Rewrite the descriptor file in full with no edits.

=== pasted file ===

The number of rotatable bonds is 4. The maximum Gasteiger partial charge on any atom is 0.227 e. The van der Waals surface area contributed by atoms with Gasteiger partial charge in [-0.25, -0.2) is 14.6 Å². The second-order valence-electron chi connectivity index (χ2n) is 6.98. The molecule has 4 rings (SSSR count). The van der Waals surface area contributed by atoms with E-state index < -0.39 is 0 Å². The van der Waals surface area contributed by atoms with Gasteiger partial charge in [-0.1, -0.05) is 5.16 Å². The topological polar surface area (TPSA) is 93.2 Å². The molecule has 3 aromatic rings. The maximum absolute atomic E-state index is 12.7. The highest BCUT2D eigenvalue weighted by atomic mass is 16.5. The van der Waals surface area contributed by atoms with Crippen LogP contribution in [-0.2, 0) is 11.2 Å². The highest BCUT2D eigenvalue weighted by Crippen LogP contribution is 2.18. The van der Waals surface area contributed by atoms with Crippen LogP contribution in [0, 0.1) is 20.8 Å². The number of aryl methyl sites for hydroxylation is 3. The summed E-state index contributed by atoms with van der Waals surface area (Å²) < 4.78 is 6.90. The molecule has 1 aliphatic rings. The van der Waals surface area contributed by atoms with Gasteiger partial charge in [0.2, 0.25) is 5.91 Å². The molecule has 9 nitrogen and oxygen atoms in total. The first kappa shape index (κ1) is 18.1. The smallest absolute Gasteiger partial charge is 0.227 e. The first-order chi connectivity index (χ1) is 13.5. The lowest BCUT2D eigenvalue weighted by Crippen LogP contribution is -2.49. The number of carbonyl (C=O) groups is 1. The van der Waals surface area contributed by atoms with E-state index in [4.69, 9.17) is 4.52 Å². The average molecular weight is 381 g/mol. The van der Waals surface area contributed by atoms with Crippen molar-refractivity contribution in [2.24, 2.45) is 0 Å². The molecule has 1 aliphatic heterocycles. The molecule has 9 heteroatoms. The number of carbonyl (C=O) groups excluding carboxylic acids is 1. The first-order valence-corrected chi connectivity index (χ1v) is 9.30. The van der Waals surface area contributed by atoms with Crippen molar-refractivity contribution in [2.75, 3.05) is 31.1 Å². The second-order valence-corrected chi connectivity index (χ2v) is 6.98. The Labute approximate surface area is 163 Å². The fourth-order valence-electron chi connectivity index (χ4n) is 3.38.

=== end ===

The number of rotatable bonds is 4. The maximum Gasteiger partial charge on any atom is 0.227 e. The van der Waals surface area contributed by atoms with Gasteiger partial charge in [-0.25, -0.2) is 14.6 Å². The second-order valence-electron chi connectivity index (χ2n) is 6.98. The molecule has 4 rings (SSSR count). The van der Waals surface area contributed by atoms with E-state index < -0.39 is 0 Å². The van der Waals surface area contributed by atoms with Gasteiger partial charge in [-0.1, -0.05) is 5.16 Å². The topological polar surface area (TPSA) is 93.2 Å². The molecule has 3 aromatic rings. The maximum absolute atomic E-state index is 12.7. The highest BCUT2D eigenvalue weighted by atomic mass is 16.5. The van der Waals surface area contributed by atoms with Crippen LogP contribution in [-0.2, 0) is 11.2 Å². The highest BCUT2D eigenvalue weighted by Crippen LogP contribution is 2.18. The van der Waals surface area contributed by atoms with Crippen LogP contribution in [0, 0.1) is 20.8 Å². The number of aryl methyl sites for hydroxylation is 3. The summed E-state index contributed by atoms with van der Waals surface area (Å²) < 4.78 is 6.90. The molecule has 1 aliphatic rings. The van der Waals surface area contributed by atoms with Gasteiger partial charge in [0.2, 0.25) is 5.91 Å². The molecule has 9 nitrogen and oxygen atoms in total. The first kappa shape index (κ1) is 18.1. The smallest absolute Gasteiger partial charge is 0.227 e. The first-order chi connectivity index (χ1) is 13.5. The lowest BCUT2D eigenvalue weighted by Crippen LogP contribution is -2.49. The number of carbonyl (C=O) groups is 1. The van der Waals surface area contributed by atoms with E-state index in [4.69, 9.17) is 4.52 Å². The average molecular weight is 381 g/mol. The van der Waals surface area contributed by atoms with Crippen molar-refractivity contribution in [2.24, 2.45) is 0 Å². The molecule has 1 aliphatic heterocycles. The molecule has 9 heteroatoms. The number of carbonyl (C=O) groups excluding carboxylic acids is 1. The first-order valence-corrected chi connectivity index (χ1v) is 9.30. The van der Waals surface area contributed by atoms with Crippen molar-refractivity contribution in [2.75, 3.05) is 31.1 Å². The second-order valence-corrected chi connectivity index (χ2v) is 6.98. The Labute approximate surface area is 163 Å². The fourth-order valence-electron chi connectivity index (χ4n) is 3.38.